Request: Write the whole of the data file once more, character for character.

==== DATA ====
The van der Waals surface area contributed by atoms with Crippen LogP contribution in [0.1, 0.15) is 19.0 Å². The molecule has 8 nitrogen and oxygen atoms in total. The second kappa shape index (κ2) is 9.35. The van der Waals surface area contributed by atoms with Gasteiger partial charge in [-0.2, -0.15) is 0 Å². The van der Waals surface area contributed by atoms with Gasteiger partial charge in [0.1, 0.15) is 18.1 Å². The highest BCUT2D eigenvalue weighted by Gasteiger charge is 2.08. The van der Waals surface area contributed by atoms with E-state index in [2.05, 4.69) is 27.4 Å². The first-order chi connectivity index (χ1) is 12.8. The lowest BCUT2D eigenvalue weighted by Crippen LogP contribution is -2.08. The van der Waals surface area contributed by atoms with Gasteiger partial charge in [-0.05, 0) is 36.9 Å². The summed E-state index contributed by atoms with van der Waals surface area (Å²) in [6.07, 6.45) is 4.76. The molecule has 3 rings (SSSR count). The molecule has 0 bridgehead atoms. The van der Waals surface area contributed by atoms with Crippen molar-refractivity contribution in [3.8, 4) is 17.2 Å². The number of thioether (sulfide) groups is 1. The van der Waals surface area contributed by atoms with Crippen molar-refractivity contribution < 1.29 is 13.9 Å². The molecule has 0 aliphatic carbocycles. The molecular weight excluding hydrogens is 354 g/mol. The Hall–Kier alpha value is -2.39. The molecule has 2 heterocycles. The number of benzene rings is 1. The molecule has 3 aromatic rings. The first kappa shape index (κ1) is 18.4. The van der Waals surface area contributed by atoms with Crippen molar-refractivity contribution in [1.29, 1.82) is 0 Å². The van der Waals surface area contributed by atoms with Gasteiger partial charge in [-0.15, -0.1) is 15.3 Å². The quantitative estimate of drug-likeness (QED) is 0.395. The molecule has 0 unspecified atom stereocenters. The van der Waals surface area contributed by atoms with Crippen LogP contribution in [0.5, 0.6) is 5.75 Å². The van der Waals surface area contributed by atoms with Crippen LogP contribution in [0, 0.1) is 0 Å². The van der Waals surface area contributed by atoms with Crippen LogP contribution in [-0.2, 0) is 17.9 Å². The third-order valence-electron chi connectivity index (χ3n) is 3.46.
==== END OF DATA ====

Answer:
The van der Waals surface area contributed by atoms with Crippen LogP contribution in [0.1, 0.15) is 19.0 Å². The molecule has 8 nitrogen and oxygen atoms in total. The second kappa shape index (κ2) is 9.35. The van der Waals surface area contributed by atoms with Gasteiger partial charge in [-0.2, -0.15) is 0 Å². The van der Waals surface area contributed by atoms with Gasteiger partial charge in [0.1, 0.15) is 18.1 Å². The highest BCUT2D eigenvalue weighted by Gasteiger charge is 2.08. The van der Waals surface area contributed by atoms with E-state index in [2.05, 4.69) is 27.4 Å². The first-order chi connectivity index (χ1) is 12.8. The lowest BCUT2D eigenvalue weighted by Crippen LogP contribution is -2.08. The van der Waals surface area contributed by atoms with Gasteiger partial charge in [-0.05, 0) is 36.9 Å². The summed E-state index contributed by atoms with van der Waals surface area (Å²) in [6.07, 6.45) is 4.76. The molecule has 3 rings (SSSR count). The molecule has 0 bridgehead atoms. The van der Waals surface area contributed by atoms with Crippen molar-refractivity contribution in [3.8, 4) is 17.2 Å². The number of thioether (sulfide) groups is 1. The van der Waals surface area contributed by atoms with Crippen molar-refractivity contribution < 1.29 is 13.9 Å². The molecule has 0 aliphatic carbocycles. The molecular weight excluding hydrogens is 354 g/mol. The Hall–Kier alpha value is -2.39. The molecule has 2 heterocycles. The number of benzene rings is 1. The molecule has 3 aromatic rings. The first kappa shape index (κ1) is 18.4. The van der Waals surface area contributed by atoms with Crippen molar-refractivity contribution in [1.29, 1.82) is 0 Å². The van der Waals surface area contributed by atoms with Gasteiger partial charge in [-0.15, -0.1) is 15.3 Å². The quantitative estimate of drug-likeness (QED) is 0.395. The molecule has 0 unspecified atom stereocenters. The van der Waals surface area contributed by atoms with Crippen LogP contribution in [0.5, 0.6) is 5.75 Å². The van der Waals surface area contributed by atoms with Crippen LogP contribution in [0, 0.1) is 0 Å². The van der Waals surface area contributed by atoms with Crippen LogP contribution in [-0.2, 0) is 17.9 Å². The third-order valence-electron chi connectivity index (χ3n) is 3.46.